Juliana Ochs, Security and Suspicion: An Ethnography of Everyday Life in Israel Review by Dganit Manor
Daniel Byman, A High Price: The Triumphs and Failures of Israeli Counterterrorism Review by Samy Cohen
Michael Lerner, Embracing Israel/Palestine: A Strategy to Heal and Transform the Middle East Review by Kenneth Waltzer
The Bombing of Kuta and the Recovery of the Balinese Tourist Identity
Clare B. Fischer
The 2002 bombing of the tourist nightclubs in Bali created multiple disturbances: it exposed the history of violence, destabilized the tourism economy and prompted a public debate about the comparative virtues of a revitalized tourism industry. Two televised commemorative ceremonies were performed to restore local relations and the global memory of Bali as a peaceful, tropical paradise: the cleansing ceremony and the first anniversary ceremony. Rather than promoting healing, these rituals further disclosed and exacerbated complex tensions within the Balinese society and its tourism industry.
Explanatory Models, Philosophies and Behaviour
Analysis of my ethnographic data on medical popular culture in tribal south-west Iran, mostly from 1965 to 1983, suggests several traditional explanatory models and philosophical tenets that guide approaches to health issues. Empirical knowledge of natural processes motivates people to observe their bodily requirements. The belief in God's autocratic power is tempered with God's purported wish that people use their abilities to take responsibility for their health, complicating the notion of 'fate'. The various models provide health management choices. Traditionally, patients and healers shared these models, acting on the same cosmological assumptions.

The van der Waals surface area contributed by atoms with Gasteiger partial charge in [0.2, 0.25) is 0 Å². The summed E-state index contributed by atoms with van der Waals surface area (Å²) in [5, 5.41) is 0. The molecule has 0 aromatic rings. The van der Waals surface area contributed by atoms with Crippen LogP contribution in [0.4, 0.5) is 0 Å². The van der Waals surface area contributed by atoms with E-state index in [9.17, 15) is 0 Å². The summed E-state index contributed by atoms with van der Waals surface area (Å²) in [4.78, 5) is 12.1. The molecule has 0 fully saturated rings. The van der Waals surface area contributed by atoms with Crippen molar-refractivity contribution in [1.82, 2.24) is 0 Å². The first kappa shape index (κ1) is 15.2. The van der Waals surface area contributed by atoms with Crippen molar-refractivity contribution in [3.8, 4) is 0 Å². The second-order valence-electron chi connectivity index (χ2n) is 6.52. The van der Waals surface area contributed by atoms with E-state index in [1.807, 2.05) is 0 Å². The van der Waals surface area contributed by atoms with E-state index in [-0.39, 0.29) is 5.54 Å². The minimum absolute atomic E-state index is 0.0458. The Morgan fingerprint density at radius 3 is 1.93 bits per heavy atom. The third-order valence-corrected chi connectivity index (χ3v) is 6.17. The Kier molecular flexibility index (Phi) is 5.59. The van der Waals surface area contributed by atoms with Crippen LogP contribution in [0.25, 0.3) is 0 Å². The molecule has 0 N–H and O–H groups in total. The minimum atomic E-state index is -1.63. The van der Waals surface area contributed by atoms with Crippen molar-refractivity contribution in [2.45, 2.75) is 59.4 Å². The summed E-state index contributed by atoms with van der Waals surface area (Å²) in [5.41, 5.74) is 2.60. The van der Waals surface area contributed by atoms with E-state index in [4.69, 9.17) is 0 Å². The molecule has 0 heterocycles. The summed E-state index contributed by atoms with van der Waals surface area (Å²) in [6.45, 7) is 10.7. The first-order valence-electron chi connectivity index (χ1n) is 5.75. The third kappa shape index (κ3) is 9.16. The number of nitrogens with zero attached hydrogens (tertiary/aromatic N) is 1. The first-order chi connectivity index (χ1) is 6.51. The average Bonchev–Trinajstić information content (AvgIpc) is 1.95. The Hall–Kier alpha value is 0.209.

A Jewish Perspective
I have tried to portray the rich tapestry that the Jewish tradition presents to us when we seek guidance as to the pursuit of justice and its role in overcoming the painful ongoing conflict between Israel and the Palestinians. My selection, undoubtedly, has been subjective, though I have tried to present different and conflicting perspectives. The clear conclusion that one may derive is that there is no one Jewish perspective of justice, nor one avenue for its application in present-day conflicts. Judaism expects us to make choices. Judaism, and religion altogether, can be a source of healing and strong proponent of peace. Alas, it can also serve to demonize the other, reduce his/her rights and justify subversion of the spirit of justice.